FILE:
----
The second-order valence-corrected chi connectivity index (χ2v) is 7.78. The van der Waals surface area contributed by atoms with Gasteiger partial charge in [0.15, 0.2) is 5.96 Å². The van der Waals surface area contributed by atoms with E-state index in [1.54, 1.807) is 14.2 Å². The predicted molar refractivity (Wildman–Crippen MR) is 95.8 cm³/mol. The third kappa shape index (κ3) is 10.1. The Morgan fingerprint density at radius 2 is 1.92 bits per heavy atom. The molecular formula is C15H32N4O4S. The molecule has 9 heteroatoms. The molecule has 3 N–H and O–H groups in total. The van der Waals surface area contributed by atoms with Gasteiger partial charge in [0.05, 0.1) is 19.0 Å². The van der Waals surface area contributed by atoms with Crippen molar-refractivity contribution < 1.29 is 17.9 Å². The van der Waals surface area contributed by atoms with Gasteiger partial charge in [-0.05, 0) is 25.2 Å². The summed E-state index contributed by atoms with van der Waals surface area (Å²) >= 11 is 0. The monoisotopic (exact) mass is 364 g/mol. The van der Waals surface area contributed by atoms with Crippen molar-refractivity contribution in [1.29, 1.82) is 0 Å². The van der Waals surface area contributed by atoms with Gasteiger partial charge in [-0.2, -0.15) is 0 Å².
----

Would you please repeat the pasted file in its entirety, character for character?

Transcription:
The second-order valence-corrected chi connectivity index (χ2v) is 7.78. The van der Waals surface area contributed by atoms with Gasteiger partial charge in [0.15, 0.2) is 5.96 Å². The van der Waals surface area contributed by atoms with E-state index in [1.54, 1.807) is 14.2 Å². The predicted molar refractivity (Wildman–Crippen MR) is 95.8 cm³/mol. The third kappa shape index (κ3) is 10.1. The Morgan fingerprint density at radius 2 is 1.92 bits per heavy atom. The molecular formula is C15H32N4O4S. The molecule has 9 heteroatoms. The molecule has 3 N–H and O–H groups in total. The van der Waals surface area contributed by atoms with Gasteiger partial charge in [0.05, 0.1) is 19.0 Å². The van der Waals surface area contributed by atoms with Crippen molar-refractivity contribution < 1.29 is 17.9 Å². The van der Waals surface area contributed by atoms with Gasteiger partial charge in [-0.05, 0) is 25.2 Å². The summed E-state index contributed by atoms with van der Waals surface area (Å²) >= 11 is 0. The monoisotopic (exact) mass is 364 g/mol. The van der Waals surface area contributed by atoms with Crippen molar-refractivity contribution in [1.29, 1.82) is 0 Å². The van der Waals surface area contributed by atoms with Gasteiger partial charge in [-0.2, -0.15) is 0 Å².